The Kodi Add-on documentation is good. To get started, you need at least two files: The addon.xml configuration, and your Python script, e.g. myaddon.py. These have to be in a directory on the format script.name (more in the linked documentation) and zip-ed in a ZIP file which does not use use compression, as seen below. This zip-file can now be copied to the NAS, and installed from Kodi.
zip -0 -r myaddon.zip script.myaddon

One gottcha is that the addon.xml file cannot contain a final new-line. At least some people have reported that causing a install error.

For an easy way to get started, look at the Hello World add-on example, as well as its source code. It doesn’t get easier than that.

Comments Off

QNAP NAS and autofs auto mount

Comments Off

After considering multiple options to cover a HTPC and a NAS, I finally went with the combined “living room” QNAP HS-251+ NAS earlier this year. I’ll leave the reviews to other sites, and just summarize the main features:

  • 2 bay 3.5″ or 2.5″ HDD or SSD
  • Intel Celeron 2GHz Quad core; 2 GB DDR3 RAM
  • 2x 1Gb RJ-45 ports; 2x USB 2.0; 2x USB 3.0
  • 1x HDMI
  • Fan-less
  • Simple remote control
  • Multiple in-house and external apps
  • Good support for Kodi (aka. XBMC)
  • Linux based 32-bit OS, with most common tools and network services available, including SSHD, NFS, SMB, FTPS, rsync.

NFS

Setting up NFS shares on the NAS side is straight forward through the web based UI under “Control Panel”. You probably want to create one or more users which match your own client (e.g. laptop) user, and possibly also related group. All this can be achieved through the UI, however, for setting specific user IDs, SSH into the NAS (using the admin account) and edit /etc/passwd and /etc/group. If the IDs are changed, you’ll also have to update /mnt/HDA_ROOT/.config/nfssetting.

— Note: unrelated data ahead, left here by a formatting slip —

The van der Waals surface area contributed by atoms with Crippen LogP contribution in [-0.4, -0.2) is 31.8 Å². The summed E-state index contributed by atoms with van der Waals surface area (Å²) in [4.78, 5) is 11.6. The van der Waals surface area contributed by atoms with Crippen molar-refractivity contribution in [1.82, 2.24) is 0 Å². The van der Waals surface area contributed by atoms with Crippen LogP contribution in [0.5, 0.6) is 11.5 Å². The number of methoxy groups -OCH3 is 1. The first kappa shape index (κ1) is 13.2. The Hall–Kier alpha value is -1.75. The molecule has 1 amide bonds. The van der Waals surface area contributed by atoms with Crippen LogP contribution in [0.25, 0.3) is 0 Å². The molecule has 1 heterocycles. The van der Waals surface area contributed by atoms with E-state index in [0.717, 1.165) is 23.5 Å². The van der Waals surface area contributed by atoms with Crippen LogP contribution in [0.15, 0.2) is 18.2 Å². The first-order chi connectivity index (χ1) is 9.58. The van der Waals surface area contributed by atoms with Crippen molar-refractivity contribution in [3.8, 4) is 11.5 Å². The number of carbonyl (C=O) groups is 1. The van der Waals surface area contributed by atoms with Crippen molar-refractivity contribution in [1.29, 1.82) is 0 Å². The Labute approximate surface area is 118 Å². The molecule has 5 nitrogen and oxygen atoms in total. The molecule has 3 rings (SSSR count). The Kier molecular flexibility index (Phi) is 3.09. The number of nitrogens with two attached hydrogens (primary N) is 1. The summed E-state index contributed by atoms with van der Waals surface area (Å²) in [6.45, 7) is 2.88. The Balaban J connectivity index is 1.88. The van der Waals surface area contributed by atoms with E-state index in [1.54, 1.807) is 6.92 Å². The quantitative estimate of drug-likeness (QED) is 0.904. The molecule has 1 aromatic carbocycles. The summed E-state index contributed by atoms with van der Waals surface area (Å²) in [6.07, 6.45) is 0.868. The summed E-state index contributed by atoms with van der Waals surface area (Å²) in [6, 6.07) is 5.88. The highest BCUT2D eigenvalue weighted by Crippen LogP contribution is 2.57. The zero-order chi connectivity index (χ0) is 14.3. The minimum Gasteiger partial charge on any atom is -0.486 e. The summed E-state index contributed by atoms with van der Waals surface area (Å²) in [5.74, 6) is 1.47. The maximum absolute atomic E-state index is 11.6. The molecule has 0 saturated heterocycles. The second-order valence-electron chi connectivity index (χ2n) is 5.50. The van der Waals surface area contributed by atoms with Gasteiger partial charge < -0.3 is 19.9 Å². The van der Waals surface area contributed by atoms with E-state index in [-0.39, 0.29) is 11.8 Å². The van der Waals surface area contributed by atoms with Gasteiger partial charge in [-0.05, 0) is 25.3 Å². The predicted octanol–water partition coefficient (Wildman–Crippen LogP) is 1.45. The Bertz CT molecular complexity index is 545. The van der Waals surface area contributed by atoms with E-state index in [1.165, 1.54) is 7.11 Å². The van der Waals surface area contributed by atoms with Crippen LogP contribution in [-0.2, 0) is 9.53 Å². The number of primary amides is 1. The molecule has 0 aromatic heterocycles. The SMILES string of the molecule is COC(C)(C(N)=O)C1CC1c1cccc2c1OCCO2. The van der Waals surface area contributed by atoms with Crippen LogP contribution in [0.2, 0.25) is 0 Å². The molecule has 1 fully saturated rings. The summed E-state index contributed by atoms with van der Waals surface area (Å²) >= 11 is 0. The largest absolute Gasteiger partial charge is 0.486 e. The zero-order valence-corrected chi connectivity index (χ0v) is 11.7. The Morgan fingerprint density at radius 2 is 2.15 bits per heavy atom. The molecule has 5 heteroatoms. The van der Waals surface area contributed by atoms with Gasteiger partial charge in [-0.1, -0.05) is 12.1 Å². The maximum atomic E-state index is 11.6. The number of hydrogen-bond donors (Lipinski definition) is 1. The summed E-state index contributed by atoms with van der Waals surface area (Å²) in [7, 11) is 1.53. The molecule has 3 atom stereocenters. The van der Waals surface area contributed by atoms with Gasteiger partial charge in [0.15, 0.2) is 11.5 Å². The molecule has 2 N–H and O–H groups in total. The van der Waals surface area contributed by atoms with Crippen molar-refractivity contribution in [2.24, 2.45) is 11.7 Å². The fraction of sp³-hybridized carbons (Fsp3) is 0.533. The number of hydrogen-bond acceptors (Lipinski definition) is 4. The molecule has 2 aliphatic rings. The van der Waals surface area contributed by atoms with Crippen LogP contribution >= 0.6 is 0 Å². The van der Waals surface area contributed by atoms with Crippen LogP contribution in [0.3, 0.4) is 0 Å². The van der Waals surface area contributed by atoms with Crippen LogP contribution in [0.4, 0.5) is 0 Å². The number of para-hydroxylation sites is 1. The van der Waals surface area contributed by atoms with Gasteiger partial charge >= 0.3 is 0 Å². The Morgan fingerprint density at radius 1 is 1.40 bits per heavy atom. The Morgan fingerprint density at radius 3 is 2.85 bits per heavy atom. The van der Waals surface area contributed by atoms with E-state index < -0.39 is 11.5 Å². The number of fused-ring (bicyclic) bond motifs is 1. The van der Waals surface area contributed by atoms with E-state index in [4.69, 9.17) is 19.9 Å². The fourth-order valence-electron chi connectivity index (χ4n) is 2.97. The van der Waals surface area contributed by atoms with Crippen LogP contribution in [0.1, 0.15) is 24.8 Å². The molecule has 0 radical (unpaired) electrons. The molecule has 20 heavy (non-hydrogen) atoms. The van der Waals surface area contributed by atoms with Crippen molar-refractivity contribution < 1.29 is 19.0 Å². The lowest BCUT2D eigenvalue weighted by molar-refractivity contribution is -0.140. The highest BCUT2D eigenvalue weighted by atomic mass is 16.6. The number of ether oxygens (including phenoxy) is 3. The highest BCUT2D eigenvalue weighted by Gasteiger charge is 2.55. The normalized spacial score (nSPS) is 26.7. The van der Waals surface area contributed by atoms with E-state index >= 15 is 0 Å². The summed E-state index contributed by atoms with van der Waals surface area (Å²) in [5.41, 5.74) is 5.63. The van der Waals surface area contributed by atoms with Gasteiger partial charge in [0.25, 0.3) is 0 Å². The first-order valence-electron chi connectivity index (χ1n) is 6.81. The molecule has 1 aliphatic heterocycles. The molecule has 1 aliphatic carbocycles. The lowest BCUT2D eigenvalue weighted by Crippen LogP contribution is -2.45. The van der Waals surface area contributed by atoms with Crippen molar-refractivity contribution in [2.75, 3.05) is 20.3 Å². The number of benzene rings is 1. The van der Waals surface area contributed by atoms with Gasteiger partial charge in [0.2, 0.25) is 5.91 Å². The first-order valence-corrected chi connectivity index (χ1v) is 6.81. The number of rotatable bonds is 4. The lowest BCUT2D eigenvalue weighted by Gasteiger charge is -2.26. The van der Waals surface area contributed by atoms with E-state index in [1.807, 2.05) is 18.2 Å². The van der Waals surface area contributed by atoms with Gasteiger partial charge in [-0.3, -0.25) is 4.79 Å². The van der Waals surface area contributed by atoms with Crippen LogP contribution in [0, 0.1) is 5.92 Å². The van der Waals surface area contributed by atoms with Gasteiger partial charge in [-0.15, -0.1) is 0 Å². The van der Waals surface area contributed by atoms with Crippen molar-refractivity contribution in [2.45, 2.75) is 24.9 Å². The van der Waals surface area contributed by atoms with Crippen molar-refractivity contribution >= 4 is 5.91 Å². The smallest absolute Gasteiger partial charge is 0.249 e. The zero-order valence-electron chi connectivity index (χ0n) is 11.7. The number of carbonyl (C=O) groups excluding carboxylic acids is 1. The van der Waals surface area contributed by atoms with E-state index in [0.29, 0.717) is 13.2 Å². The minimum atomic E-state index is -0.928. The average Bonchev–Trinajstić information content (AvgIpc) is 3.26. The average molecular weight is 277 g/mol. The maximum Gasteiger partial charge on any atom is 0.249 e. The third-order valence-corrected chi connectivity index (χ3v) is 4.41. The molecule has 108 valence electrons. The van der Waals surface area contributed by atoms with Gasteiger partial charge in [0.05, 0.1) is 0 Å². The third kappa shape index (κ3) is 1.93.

/etc/passwd
david:x:1001:8008:Linux User,,david,:/share/homes/david:/bin/sh
john:x:1000:8008:Linux User,,john,:/share/homes/john:/bin/sh

/etc/group
foobar:x:8008:david,john

The reason for changing the user or group IDs manually might be to match existing IDs on the client machines. In that case, you might also have to provide this option, to make those IDs are actually used by the NAS. This setting is not permanent, so if the NAS is restarted frequently, you might consider a start-up script solution.
echo N > /sys/module/nfs/parameters/nfs4_disable_idmapping

The two relevant configuration files for the NFS setup on the NAS are /etc/exports and /mnt/HDA_ROOT/.config/nfssetting. They will be automatically configured by the UI, however some manual tweaking might be needed. I ended up with something like this, for two machines (with DNS names”laptop”, “desktop” – you can also use IP address) and two shares (“pictures”, “video”). The user (UID) and group (GID) ids will match what’s seen in the /etc/passwd and /etc/group files above.

/etc/exports

"/share/CACHEDEV1_DATA/pictures" laptop(rw,async,no_subtree_check,insecure,no_root_squash) desktop(rw,async,no_subtree_check,insecure,no_root_squash)